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It can be difficult to diagnose PID with certainty. There is no single test used to diagnose the infection. Usually, a diagnosis is made based on a combination of factors: your medical history, your symptoms, a physical exam and the results of various diagnostic tests.

If you have symptoms that might be caused by PID, your doctor will do a physical exam. She or he will check your abdomen for tenderness and do a pelvic exam to find out if there is pelvic tenderness or an abnormal discharge. Your doctor will take vaginal and cervical swabs, to identify the bacteria that may be causing the infection. Because early treatment is important and the consequences of not treating it can be so severe, doctors will usually start treatment right away. A treatment delay of even a day or two can make your condition much more serious. Mild to moderate PID is treated with oral antibiotics. With more severe symptoms, hospital admission for intravenous antibiotics is often necessary.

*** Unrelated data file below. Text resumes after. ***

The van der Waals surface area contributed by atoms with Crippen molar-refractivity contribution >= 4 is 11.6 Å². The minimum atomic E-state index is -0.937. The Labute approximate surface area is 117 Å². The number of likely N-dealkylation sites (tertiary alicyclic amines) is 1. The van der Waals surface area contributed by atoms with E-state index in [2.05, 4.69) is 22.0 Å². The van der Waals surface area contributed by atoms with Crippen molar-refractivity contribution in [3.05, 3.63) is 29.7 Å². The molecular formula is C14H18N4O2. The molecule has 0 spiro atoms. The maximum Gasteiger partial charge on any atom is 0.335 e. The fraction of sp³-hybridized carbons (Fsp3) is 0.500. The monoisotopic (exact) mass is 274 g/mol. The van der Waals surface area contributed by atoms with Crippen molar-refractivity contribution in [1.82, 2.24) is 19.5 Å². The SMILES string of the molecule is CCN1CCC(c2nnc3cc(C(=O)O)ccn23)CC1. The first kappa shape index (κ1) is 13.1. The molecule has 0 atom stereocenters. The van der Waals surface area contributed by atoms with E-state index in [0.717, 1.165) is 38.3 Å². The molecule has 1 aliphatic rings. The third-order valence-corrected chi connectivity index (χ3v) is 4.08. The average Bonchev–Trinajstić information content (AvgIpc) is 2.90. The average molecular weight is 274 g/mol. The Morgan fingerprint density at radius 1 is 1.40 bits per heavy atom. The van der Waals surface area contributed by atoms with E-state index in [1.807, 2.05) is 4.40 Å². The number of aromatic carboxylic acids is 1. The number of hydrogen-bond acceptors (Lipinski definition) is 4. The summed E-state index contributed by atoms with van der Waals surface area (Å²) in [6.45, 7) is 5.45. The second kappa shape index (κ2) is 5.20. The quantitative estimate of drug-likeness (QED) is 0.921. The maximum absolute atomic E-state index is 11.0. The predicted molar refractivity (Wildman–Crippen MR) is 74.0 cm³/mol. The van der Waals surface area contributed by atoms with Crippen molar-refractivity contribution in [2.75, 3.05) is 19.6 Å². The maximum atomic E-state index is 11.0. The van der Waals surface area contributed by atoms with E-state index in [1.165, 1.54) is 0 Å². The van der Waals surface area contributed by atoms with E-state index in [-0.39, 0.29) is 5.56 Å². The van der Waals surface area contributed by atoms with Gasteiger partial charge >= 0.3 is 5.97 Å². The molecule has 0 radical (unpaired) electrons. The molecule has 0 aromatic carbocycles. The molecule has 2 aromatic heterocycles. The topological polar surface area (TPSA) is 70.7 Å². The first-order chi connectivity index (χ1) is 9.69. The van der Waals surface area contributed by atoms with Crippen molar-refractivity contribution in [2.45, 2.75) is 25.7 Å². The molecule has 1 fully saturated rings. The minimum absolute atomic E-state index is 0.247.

Blood tests may also be useful to identify PID. A pregnancy test may be done to rule out ectopic pregnancy. Measuring your white blood cell count can help determine if you have an infection. A vaginal ultrasound can also help confirm a diagnosis of PID.

In rare cases, a laparoscopic exam of the pelvic organs may be necessary to confirm the diagnosis. A laparoscope is a tiny camera mounted on a telescope. The doctor inserts the laparoscope through an incision in the belly button, to look for signs of infection. A general anesthetic is used for this operation.

Unfortunately, some cases of PID do not cause symptoms and cannot be detected by the most common tests. One important area of PID research is to devise methods that will detect these “silent cases.”


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